Change is Coming!

We all know change is inevitable, right? Well, after much thought and consideration, and nearly 30 years of improving resumes for people across the globe, Peterson’s has decided to wind down our interests in ResumeEdge. While the service will be temporarily unavailable to new users, there’s a new strategy in the works, and we hope to introduce a new version shortly – please check back soon for more information.

If you just signed up for ResumeEdge, don’t worry, we’ve got your back and will continue to provide you with our services through March 31st. We know that many of you have come to rely on ResumeEdge, and we want to thank you all for your trust in our product, and encourage you to come back for more information on how to access the new product.

Thank you again, and we’ll see you soon!

It’s All in the Details

AUTHOR: Darlene Zambruski
CATEGORY: ,
POSTED: January 17, 2012 at 11:52 am

With so many Americans out of work, it’s definitely an employers’ market. Hiring managers and recruiters can afford to be choosy, and with hundreds or thousands of resumes to go through, they’re looking for a reason to reject you.

Don’t give them that chance. Although your background may be impeccable, the details you provide could be painting a negative view of you as a viable candidate. To make certain you’re not sabotaging your chances, keep the following in mind:

Don’t use cute or weird email addresses. For example, an administrative assistance should never use an email that states prettyblonde@email.com or available4fun@email.com. Someone in a fiduciary capacity would be wise to avoid outofcash@email.com. No one should use luv2party or luv2drink. You get the idea. Keep it simple and professional – your first and last name or your initial and last name.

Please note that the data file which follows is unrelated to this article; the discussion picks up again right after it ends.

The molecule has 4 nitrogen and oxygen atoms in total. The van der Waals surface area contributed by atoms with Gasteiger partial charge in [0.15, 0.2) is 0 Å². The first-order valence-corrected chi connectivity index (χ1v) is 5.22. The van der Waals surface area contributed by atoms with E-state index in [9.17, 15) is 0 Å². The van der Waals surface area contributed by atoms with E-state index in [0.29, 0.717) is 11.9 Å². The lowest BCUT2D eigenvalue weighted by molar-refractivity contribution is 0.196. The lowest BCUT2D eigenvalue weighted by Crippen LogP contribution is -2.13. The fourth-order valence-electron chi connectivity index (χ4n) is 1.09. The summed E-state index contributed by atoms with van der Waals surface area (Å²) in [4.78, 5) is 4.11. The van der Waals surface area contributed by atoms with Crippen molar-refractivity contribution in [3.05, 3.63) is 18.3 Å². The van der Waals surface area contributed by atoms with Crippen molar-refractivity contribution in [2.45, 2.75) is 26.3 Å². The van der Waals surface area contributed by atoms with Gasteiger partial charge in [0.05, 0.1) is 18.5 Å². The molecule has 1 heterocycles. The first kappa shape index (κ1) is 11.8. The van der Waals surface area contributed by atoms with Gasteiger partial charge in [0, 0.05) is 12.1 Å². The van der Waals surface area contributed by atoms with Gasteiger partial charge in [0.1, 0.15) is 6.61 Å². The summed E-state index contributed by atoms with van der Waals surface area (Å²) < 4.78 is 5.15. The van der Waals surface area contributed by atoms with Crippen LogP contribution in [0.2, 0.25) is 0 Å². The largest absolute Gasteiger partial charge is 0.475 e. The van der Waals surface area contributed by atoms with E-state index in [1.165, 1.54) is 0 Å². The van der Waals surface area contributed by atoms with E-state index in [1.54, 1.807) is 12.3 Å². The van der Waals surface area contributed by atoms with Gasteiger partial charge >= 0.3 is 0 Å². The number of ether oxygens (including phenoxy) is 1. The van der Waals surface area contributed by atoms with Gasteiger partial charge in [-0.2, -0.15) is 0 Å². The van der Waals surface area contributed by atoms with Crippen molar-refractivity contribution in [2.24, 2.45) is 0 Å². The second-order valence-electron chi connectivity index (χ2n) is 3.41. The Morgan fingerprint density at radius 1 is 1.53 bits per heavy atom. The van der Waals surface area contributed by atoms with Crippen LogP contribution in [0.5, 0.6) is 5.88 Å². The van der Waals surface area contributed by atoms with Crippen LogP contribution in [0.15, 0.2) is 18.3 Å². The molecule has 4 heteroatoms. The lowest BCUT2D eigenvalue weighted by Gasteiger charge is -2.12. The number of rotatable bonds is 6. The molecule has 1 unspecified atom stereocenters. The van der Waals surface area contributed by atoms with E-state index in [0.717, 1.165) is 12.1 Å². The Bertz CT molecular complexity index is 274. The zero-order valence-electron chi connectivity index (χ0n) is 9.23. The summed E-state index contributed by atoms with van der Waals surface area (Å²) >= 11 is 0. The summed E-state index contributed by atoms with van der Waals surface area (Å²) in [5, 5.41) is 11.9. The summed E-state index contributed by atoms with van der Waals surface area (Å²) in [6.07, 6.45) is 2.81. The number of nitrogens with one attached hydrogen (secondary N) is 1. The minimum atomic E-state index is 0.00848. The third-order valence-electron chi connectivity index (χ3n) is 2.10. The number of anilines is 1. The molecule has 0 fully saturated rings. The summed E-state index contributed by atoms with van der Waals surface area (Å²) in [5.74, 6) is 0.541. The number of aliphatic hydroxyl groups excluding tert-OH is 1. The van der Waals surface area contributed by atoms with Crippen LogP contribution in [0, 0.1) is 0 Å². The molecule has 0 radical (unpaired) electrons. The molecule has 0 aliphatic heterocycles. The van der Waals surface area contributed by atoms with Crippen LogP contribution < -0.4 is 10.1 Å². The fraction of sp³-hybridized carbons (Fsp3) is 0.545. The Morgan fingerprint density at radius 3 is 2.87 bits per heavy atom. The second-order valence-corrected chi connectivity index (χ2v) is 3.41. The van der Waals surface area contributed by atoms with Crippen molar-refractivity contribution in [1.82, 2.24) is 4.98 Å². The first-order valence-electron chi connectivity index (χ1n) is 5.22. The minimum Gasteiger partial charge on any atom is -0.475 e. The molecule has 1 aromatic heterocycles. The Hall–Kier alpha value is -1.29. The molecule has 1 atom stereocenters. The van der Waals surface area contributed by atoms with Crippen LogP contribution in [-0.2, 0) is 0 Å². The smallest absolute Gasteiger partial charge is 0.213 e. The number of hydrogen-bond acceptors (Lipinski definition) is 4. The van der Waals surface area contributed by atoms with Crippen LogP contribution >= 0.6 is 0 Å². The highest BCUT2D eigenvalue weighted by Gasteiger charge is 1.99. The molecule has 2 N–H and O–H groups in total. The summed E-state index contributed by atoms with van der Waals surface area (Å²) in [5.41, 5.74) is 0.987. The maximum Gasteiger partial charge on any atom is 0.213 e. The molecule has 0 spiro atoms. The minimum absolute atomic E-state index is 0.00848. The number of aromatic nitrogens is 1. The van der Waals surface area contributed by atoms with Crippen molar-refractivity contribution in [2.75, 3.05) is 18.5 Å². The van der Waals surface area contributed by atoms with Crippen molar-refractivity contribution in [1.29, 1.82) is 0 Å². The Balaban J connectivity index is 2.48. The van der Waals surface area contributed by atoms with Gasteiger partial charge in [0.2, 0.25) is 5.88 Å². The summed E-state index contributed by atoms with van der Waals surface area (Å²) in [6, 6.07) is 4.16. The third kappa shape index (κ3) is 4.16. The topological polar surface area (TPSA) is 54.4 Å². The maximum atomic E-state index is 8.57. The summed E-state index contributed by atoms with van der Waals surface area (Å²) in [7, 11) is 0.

Never use your current company’s email address when you’re looking for a new job. An employer will wonder why you’re taking emails and phone calls from a new employer when you haven’t yet left your current position. It strikes the average person as dishonest, so don’t fall into that trap.

Avoid listing hobbies or interests on a resume. Even if you want to shout to the world that you’re a diehard Trekkie, that info’s going to look downright weird on a resume, especially if you’re competing for a position in management. Never list activities that cause a hiring manager to worry about your health. This would include extreme sports. No one is apt to hire an individual who may be hurt, out of work for extended periods and eat up the company’s health care plan.

Never write a resume in the first person using personal pronouns (my, I, we, etc.). It’s not professional. Always use third person.

Don’t state ‘references are available upon request’ – that’s a given. Also, don’t provide references unless asked for them.

Never include high school education on a resume (unless you’re applying to the federal government). Again, it’s a given that everyone in this country has a high school diploma or a GED.

Don’t include a photo on your resume. The only exception would be if you’re applying for a sales position in which there’s a lot of personal contact with clients. In that case, you’d use a professional looking headshot – no vacation photos.

Don’t include personal info on your resume such as marital status, date of birth, religious affiliation. It’s simply not done in this country.

Never use an objective to open the resume. An objective is telling the hiring manager or recruiter what you want. They don’t care about that. They want to know what you can do for their company. Paint a picture of yourself as the perfect candidate in an outstanding opening summary.

The above are just a few of the many details that could trip you up in your search for a new job. By avoiding these and keeping your resume professional and on point with what you can accomplish, you’ll go a long way toward getting that coveted interview.

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